Trembling Aspen (wáwaltskeza7)

Trembling Aspen is a medium sized tree whose common name refers to its leaves that flutter in the slightest breeze. Also commonly referred to as Poplar, Trembling Aspen have white to green-ish grey bark with large horizontal black scars that does not peel. These trees propagate through an extensive system of cloning through their root system. While the above ground trees generally live for 40-150 years, the root system below ground can live for many thousands of years.

Categories: ,

Latin Name Populus tremuloides
Type Tree
Description Small to medium sized deciduous tree that grows up to 30 m in height. Forms extensive male or female clones through root suckers. Trembling Aspen lacks resinous buds and has smooth bark that is green-ish grey to white with black scars that does not peel. Trembling Aspen are also commonly referred to as Poplar trees – Poplar being a common name applied to a number of trees. The name Trembling Aspen refers to the leaves, which flutter in the slightest breeze.
Height and Spread 20 – 25 m (66 – 82 feet) The canopy can spread up to 12 m (39 feet). The trunk generally grows 50-75 cm in diameter.
Bloom Colour 4 – 7 cm catkins grow hanging. Whit-ish in colour.
Bloom Months Early Spring, appearing before leaves.
Foliage Colour Green
Seed Months Although Trembling Aspen do produce seeds, primarily they reproduce through root suckers.
Light and Water Very shade intolerant. Otherwise grows in a wide variety of conditions. Unable to tolerate saturated soil for prolonged periods. Generally likes to be well watered though.
Ethnobotany Information Termbling aspen has a wide range of ethnobotanical uses. One of the most common uses in the interior of British Columbia among the Secwepemc people is as tent poles and drying racks. The tree was also sometimes used to make dugout canoes among the Nlaka’pmx people. Due to its speed of growth, Aspen is now most commonly harvested for wood products such as chopsticks, matchsticks, and paper products.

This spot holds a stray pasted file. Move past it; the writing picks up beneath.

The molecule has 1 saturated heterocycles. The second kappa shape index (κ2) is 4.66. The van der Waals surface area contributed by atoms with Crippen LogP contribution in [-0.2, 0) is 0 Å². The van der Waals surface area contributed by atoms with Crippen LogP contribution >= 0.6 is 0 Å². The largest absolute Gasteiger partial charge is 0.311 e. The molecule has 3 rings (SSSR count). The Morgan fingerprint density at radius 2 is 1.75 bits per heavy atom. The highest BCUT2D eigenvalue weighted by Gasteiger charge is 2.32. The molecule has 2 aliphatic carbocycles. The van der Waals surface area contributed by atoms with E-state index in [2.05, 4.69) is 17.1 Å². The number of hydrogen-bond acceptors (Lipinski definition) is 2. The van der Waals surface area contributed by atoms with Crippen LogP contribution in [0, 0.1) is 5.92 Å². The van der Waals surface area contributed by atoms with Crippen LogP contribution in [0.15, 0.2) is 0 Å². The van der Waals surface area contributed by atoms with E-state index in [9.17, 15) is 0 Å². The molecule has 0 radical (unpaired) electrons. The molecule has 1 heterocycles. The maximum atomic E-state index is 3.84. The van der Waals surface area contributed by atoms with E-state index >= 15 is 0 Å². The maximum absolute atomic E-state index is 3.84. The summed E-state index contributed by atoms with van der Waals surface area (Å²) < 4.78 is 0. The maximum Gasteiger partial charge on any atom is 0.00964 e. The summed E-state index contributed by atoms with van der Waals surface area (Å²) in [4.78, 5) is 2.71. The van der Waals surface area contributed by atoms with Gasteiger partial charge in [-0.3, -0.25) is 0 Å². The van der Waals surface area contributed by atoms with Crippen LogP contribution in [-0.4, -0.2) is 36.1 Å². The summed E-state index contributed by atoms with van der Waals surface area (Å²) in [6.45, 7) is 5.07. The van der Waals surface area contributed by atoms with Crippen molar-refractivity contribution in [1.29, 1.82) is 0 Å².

Wildlife Uses Trembling Aspen is an important wildlife tree in many ways. Beavers feed on the bark and shoots, as well as cut down the trees to produce dams. Due in part to how quickly Aspens rot, birds commonly nest in cavities of old or dead aspen.
Garden Uses The gentle flutter of the leaves and stark contrast between the trunk and leaves can be very beautiful in a garden setting. These trees will also attract birds through providing habitat. Due to Aspens ability to quickly clone themselves through their root system one should carefully consider where to plant in a garden setting.
Facts While Trembling Aspen trees generally live for 40-150 years above ground, the root system below ground can live for thousands of years. As large sections of trees share a root system, one can easily see all the clones in the spring or fall as they will leaf out and change colours at the same time. Some colonies are estimated to be up to 80,000 years old.
Propagation Techniques Propagation by seed can be very difficult. Trembling Aspen are easily cloned through root propagation though.